Paul Coelho says that this is a classic Brazilian story:
There was once a businessman who was sitting by the beach in a small Brazilian village.
As he sat, he saw a Brazilian fisherman rowing a small boat towards the shore having caught quite few big fish.
The businessman was impressed and asked the fisherman, “How long does it take you to catch so many fish?”
The fisherman replied, “Oh, just a short while.”
The businessman was astonished. “Then why don’t you stay longer at sea and catch even more?” Continue reading
A recent article in the Times “New funding rules force builders to apply brakes” (I read the print edition from Saturday 14 February) highlights one of the problems of commercial debt
In my white paper I explain that having debt in an economy creates problems. It allows the economy to overheat when things are going well (debt financed growth) and then makes the recession worse when things are going badly (debt repayments mean that the total fall in GDP is bigger than any underlying reduction in real production).
So the mortgage market in the UK has pushed house prices up, because we think nothing of borrowing large amounts of money over long terms to buy houses. The debt means that more houses can be “afforded” and therefore increases the number of houses bought. This in turn means that more houses are built and the house builders are very happy. Economists are happy because house building contributes to GDP and everything looks great.
And then along comes financial regulation – last year (2014), the Financial Conduct Authority carried out a review of the mortgage market and came up with some new guidelines, which have meant that mortgage lenders are looking at mortgage applications more carefully and as a result reducing the amounts they are willing to lend. And this is what the Times article was complaining about – house builders are reducing the number of houses they build because these rule changes mean fewer houses are being bought.
This supports my view that the mortgage market – commercial lending – has affected the housing market and pushed prices up.
If my suggestion of outlawing commercial lending is followed through, then the housing market will not have the support of mortgage lending and house prices will fall (relative to earnings). This would be a good thing in that house prices would no longer be buoyed up when the economy is strong and sink when the economy falls, but will remain more stable.
Sadly there is another side to all this – which is the effect of withdrawing commercial lending on the economy as a whole. As the Times article indicates, house builders are building fewer houses because buyers are finding it more difficult to get mortgages. And the same is likely to be true of many other areas of the economy – by restricting lending, economic activity will be lower (as measured by the GDP measure economists use).
Are the benefits of a more stable economy and freedom from some of the other adverse effects of debt worth paying the price of lower levels of GDP? I would say yes.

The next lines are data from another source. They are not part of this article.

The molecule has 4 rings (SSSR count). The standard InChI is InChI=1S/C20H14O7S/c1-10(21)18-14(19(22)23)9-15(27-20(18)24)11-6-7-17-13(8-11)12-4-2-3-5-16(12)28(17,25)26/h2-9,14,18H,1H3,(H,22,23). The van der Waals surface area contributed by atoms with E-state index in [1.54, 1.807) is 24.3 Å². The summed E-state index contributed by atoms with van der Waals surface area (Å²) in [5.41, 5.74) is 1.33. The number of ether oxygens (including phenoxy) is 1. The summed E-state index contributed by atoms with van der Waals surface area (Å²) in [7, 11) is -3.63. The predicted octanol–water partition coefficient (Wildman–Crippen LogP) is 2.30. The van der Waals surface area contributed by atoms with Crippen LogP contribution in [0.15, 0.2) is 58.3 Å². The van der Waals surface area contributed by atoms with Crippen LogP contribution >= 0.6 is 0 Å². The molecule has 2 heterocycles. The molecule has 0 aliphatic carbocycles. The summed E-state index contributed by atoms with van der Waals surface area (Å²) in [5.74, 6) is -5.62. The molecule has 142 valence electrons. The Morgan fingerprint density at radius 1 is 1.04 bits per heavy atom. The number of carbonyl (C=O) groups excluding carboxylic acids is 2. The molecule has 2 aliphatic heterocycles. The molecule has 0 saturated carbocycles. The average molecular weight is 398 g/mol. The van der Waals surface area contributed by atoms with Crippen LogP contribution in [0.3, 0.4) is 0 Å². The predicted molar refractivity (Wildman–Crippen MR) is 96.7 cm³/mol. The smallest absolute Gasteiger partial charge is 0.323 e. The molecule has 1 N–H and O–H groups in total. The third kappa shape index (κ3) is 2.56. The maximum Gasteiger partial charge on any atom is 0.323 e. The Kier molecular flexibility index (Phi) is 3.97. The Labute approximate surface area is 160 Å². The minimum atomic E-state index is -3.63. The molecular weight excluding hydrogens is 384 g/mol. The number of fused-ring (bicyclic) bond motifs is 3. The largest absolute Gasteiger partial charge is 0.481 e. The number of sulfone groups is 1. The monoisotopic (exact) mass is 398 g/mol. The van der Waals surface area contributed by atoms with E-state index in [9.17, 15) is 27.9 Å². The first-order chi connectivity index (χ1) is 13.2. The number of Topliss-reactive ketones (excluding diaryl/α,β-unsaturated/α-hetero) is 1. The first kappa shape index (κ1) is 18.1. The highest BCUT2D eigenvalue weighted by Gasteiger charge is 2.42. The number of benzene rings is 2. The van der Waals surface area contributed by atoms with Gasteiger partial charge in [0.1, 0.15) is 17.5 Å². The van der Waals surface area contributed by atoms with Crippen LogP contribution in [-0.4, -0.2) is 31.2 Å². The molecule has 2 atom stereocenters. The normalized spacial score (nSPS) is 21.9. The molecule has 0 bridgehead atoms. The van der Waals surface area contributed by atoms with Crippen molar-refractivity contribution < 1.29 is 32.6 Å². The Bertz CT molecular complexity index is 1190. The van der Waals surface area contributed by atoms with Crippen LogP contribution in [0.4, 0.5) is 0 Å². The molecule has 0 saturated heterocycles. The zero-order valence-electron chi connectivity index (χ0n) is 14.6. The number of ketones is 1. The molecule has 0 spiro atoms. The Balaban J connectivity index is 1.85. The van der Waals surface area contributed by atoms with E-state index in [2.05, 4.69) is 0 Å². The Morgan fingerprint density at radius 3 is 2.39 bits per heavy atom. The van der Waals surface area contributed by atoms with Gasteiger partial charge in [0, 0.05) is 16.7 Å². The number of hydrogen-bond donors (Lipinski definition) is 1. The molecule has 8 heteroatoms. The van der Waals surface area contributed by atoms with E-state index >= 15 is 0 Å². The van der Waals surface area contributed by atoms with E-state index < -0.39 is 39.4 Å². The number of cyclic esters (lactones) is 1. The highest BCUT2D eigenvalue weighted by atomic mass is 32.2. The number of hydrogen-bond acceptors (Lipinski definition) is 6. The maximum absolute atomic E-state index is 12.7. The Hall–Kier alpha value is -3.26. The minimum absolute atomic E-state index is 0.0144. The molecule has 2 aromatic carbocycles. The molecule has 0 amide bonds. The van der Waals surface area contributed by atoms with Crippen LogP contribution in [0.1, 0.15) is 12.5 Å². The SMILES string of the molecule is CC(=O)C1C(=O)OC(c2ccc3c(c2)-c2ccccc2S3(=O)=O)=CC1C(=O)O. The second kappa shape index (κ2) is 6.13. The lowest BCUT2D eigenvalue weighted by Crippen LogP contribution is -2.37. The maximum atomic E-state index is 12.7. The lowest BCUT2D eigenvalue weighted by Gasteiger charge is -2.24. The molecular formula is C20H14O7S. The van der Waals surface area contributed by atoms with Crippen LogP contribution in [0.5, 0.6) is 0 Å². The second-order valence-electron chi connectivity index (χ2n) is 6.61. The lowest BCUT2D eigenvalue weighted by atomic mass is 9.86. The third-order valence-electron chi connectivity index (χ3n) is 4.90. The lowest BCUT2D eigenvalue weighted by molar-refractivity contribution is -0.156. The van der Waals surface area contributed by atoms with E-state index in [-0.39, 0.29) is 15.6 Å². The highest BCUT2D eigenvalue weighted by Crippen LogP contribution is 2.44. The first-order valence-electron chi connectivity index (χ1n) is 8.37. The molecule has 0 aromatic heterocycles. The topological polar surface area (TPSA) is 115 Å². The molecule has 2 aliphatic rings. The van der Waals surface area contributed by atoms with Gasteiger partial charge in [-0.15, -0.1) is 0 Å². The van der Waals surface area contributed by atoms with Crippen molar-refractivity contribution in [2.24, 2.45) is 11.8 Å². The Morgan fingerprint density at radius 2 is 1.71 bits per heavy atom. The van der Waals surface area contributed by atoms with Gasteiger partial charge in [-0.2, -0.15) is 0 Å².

They’ve been at it again; or rather, we have found out about it. HSBC has got a branch in Switzerland which its clients were using to hide profits from tax authorities (and thereby evade tax properly payable in their home countries).
What has this to do with lending?
The simple answer is bankers.
You see the problem I am trying to address is not lending itself but the way in which it gets misused. And it seems that relying on bankers to change their ways is too much to ask. After all it was bankers that came up with the idea which led to the collapse in 2008 and it was bankers who came up with the idea of creating an artificial “LIBOR” interest rate which led to Bob Diamond, the chief executive of Barclays bank, resigning in 2012.
Whether the former head of HSBC, Stephen Green, will need to take a similar course and resign as a Tory minister is yet to be seen.
And of course it is not just the bankers, but also borrowers who create lending problems. If you cannot afford it, you should not take out a loan and yet many people get into financial difficulties because they think they can borrow their way out of trouble and end up owing lots more than they can afford in pay-day loans and overdrafts and mortgages with negative equity and credit card debts. And not just individuals but countries too have ended up borrowing so much that they cannot now afford to pay for health and education or other important public services.
So the evidence is that we cannot trust bankers or borrowers and so need to do something about the problems associated with lending a different way. And my suggestion is legislation which outlaws commercial lending.
Yes, there are downsides. Yes borrowing does help some businesses to grow, but it is also the reason for most bankruptcies – if businesses could not borrow, they would have to grow more slowly, but would have a stronger capital base. And slower business growth probably means lower growth in living standards for those in the rich western countries.
The upsides are removal of debt (obviously) which would be good for highly indebted countries both poor and rich as well as those with unmanageable personal debt.